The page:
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RISE Review – School performance

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How intake and other external factors affect school performance

By Will Cook

September 2013

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The purpose of this review is to present the evidence for the factors that influence pupil attainment and the extent to which the performance of schools reflects these factors. Increasing school performance and reducing educational inequalities remain central policy objectives in English education.

With the advent of the ‘pupil premium’ policy, there has been increased focus on what schools might do to lessen the effects of pupil background factors, and this review provides an overview of the effective interventions that teachers, schools and policymakers may consider.

Key points

• School performance as measured by both exam scores and Ofsted ratings is strongly related to the prior attainment and the socio-economic background of a school’s intake.

• The strongest determinants of pupil attainment are located at the individual pupil level and at the family level. This is not to say that schools are not important but, once intake characteristics are controlled for, variation in school performance is not large.

• There is a limit to what can be done to break the link between pupil background and attainment by interventions directed at whole school improvement.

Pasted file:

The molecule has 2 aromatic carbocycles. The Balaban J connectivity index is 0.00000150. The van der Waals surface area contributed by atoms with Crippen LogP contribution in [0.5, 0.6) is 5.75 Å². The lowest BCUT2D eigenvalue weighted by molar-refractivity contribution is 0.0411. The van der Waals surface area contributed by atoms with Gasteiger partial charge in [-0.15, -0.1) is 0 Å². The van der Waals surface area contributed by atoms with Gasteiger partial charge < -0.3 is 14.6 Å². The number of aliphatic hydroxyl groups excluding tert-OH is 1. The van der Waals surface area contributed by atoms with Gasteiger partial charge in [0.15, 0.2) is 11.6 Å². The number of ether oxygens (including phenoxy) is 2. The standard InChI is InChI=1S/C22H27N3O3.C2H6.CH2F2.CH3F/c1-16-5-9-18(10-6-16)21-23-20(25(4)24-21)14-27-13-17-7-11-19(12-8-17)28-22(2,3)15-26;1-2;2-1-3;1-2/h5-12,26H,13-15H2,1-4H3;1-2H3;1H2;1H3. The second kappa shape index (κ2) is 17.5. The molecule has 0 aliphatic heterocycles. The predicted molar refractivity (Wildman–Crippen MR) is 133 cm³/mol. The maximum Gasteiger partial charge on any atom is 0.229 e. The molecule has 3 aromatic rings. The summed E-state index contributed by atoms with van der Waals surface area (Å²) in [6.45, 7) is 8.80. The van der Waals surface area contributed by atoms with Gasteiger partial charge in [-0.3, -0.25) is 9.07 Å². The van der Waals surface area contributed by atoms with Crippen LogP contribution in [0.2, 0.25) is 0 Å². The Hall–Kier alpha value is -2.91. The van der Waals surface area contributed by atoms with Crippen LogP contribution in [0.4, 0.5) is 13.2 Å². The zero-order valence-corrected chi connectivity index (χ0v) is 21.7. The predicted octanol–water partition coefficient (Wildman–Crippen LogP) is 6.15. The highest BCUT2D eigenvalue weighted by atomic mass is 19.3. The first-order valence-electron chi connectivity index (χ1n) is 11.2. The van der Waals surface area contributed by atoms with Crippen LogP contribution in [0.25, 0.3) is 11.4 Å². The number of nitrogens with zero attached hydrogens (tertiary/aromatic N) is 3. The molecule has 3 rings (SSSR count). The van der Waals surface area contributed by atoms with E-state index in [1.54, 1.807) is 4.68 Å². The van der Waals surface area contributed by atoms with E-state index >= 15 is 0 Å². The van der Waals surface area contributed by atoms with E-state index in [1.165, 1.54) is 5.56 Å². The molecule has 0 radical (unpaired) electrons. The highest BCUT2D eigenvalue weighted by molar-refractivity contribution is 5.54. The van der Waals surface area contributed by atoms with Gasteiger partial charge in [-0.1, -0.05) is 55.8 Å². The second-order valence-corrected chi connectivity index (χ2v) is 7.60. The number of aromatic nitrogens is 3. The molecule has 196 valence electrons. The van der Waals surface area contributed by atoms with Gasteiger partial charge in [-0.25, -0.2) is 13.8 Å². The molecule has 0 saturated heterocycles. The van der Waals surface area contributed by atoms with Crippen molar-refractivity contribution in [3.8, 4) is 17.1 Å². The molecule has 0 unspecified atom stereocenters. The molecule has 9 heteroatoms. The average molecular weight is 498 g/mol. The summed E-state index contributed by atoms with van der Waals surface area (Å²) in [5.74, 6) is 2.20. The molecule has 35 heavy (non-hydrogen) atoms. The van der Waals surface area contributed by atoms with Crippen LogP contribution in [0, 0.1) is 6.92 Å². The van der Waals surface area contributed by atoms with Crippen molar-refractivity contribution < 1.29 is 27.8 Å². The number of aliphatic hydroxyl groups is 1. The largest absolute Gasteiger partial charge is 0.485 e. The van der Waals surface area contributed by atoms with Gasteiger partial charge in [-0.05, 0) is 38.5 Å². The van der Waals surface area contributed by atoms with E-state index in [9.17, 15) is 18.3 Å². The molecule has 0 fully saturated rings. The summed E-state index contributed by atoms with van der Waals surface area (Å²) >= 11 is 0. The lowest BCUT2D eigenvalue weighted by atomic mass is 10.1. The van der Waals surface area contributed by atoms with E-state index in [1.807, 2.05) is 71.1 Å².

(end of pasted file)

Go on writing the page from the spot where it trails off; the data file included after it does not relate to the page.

• Some pupil level interventions have been demonstrated to produce gains in attainment for disadvantaged pupils; for example, there is robust evidence of the efficacy of pre-school interventions in breaking the link between background and attainment. However, effective teaching and learning is a complex activity that cannot readily be reduced into simple interventions.

• The most effective interventions are those that start early and are sustained over the course of a pupil’s school career.

• Schools do not operate in a vacuum and some of the influences on pupil attainment, such as maternal health and wellbeing, family income, parental job security, the socio-economic mix of peers and access to thriving labour markets, imply measures that are much wider than those that have hitherto been the focus of education policy.

Download the full review as a PDF document
Download the E-Reader version as a PDF